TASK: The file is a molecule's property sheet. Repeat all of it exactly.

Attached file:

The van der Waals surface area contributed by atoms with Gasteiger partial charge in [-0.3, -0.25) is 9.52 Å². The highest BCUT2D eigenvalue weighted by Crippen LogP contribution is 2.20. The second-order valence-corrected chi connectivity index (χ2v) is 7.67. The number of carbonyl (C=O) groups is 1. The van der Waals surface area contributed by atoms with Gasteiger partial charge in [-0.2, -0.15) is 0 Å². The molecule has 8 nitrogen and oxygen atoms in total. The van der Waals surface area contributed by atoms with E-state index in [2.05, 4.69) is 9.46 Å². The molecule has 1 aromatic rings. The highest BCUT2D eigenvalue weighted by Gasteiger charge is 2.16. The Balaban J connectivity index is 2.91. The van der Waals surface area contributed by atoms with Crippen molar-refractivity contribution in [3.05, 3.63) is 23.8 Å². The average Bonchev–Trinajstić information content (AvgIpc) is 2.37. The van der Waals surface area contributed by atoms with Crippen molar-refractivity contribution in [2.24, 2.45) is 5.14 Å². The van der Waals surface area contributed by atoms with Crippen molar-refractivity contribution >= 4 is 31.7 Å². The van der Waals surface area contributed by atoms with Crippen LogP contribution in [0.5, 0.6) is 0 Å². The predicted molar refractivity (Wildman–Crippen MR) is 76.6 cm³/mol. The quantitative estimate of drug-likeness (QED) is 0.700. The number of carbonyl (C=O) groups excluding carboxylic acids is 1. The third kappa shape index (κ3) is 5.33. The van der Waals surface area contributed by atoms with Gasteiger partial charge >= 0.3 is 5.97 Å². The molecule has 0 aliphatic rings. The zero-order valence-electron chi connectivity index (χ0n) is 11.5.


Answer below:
The van der Waals surface area contributed by atoms with Gasteiger partial charge in [-0.3, -0.25) is 9.52 Å². The highest BCUT2D eigenvalue weighted by Crippen LogP contribution is 2.20. The second-order valence-corrected chi connectivity index (χ2v) is 7.67. The number of carbonyl (C=O) groups is 1. The van der Waals surface area contributed by atoms with Gasteiger partial charge in [-0.2, -0.15) is 0 Å². The molecule has 8 nitrogen and oxygen atoms in total. The van der Waals surface area contributed by atoms with E-state index in [2.05, 4.69) is 9.46 Å². The molecule has 1 aromatic rings. The highest BCUT2D eigenvalue weighted by Gasteiger charge is 2.16. The Balaban J connectivity index is 2.91. The van der Waals surface area contributed by atoms with Crippen molar-refractivity contribution in [3.05, 3.63) is 23.8 Å². The average Bonchev–Trinajstić information content (AvgIpc) is 2.37. The van der Waals surface area contributed by atoms with Crippen molar-refractivity contribution in [2.24, 2.45) is 5.14 Å². The van der Waals surface area contributed by atoms with Crippen molar-refractivity contribution >= 4 is 31.7 Å². The van der Waals surface area contributed by atoms with Crippen LogP contribution in [0.5, 0.6) is 0 Å². The predicted molar refractivity (Wildman–Crippen MR) is 76.6 cm³/mol. The quantitative estimate of drug-likeness (QED) is 0.700. The number of carbonyl (C=O) groups excluding carboxylic acids is 1. The third kappa shape index (κ3) is 5.33. The van der Waals surface area contributed by atoms with Gasteiger partial charge >= 0.3 is 5.97 Å². The molecule has 0 aliphatic rings. The zero-order valence-electron chi connectivity index (χ0n) is 11.5.